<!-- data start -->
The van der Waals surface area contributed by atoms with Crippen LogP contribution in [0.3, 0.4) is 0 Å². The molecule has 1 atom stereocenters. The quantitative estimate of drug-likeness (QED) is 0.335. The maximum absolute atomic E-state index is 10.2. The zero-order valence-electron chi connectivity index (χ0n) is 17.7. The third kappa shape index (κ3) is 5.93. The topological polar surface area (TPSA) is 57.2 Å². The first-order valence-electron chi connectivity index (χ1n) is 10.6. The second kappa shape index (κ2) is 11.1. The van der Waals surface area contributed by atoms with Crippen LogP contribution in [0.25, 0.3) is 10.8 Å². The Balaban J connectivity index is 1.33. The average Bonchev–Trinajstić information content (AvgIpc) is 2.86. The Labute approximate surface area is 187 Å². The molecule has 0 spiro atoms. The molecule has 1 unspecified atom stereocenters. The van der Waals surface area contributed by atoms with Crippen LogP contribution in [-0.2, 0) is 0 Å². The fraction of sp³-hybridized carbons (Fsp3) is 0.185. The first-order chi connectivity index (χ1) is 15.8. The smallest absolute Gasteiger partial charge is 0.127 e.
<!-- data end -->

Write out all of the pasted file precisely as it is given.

The van der Waals surface area contributed by atoms with Crippen LogP contribution in [0.3, 0.4) is 0 Å². The molecule has 1 atom stereocenters. The quantitative estimate of drug-likeness (QED) is 0.335. The maximum absolute atomic E-state index is 10.2. The zero-order valence-electron chi connectivity index (χ0n) is 17.7. The third kappa shape index (κ3) is 5.93. The topological polar surface area (TPSA) is 57.2 Å². The first-order valence-electron chi connectivity index (χ1n) is 10.6. The second kappa shape index (κ2) is 11.1. The van der Waals surface area contributed by atoms with Crippen LogP contribution in [0.25, 0.3) is 10.8 Å². The Balaban J connectivity index is 1.33. The average Bonchev–Trinajstić information content (AvgIpc) is 2.86. The Labute approximate surface area is 187 Å². The molecule has 0 spiro atoms. The molecule has 1 unspecified atom stereocenters. The van der Waals surface area contributed by atoms with Crippen LogP contribution in [-0.2, 0) is 0 Å². The fraction of sp³-hybridized carbons (Fsp3) is 0.185. The first-order chi connectivity index (χ1) is 15.8. The smallest absolute Gasteiger partial charge is 0.127 e.